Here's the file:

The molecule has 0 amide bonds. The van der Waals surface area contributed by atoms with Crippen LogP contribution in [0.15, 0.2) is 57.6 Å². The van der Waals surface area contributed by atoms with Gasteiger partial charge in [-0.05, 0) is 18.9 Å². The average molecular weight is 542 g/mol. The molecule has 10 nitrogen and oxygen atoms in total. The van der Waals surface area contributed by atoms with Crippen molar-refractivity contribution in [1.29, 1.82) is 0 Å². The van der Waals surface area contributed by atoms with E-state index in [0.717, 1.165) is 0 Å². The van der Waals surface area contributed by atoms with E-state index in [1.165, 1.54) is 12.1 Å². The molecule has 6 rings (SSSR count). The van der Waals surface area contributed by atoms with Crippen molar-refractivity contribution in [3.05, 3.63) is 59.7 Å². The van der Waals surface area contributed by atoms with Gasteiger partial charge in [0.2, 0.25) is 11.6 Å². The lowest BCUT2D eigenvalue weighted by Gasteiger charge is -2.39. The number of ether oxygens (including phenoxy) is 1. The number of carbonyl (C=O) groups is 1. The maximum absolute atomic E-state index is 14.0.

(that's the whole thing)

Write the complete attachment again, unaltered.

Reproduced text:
The molecule has 0 amide bonds. The van der Waals surface area contributed by atoms with Crippen LogP contribution in [0.15, 0.2) is 57.6 Å². The van der Waals surface area contributed by atoms with Gasteiger partial charge in [-0.05, 0) is 18.9 Å². The average molecular weight is 542 g/mol. The molecule has 10 nitrogen and oxygen atoms in total. The van der Waals surface area contributed by atoms with Crippen molar-refractivity contribution in [1.29, 1.82) is 0 Å². The van der Waals surface area contributed by atoms with E-state index in [0.717, 1.165) is 0 Å². The van der Waals surface area contributed by atoms with E-state index in [1.165, 1.54) is 12.1 Å². The molecule has 6 rings (SSSR count). The van der Waals surface area contributed by atoms with Crippen molar-refractivity contribution in [3.05, 3.63) is 59.7 Å². The van der Waals surface area contributed by atoms with Gasteiger partial charge in [0.2, 0.25) is 11.6 Å². The lowest BCUT2D eigenvalue weighted by Gasteiger charge is -2.39. The number of ether oxygens (including phenoxy) is 1. The number of carbonyl (C=O) groups is 1. The maximum absolute atomic E-state index is 14.0.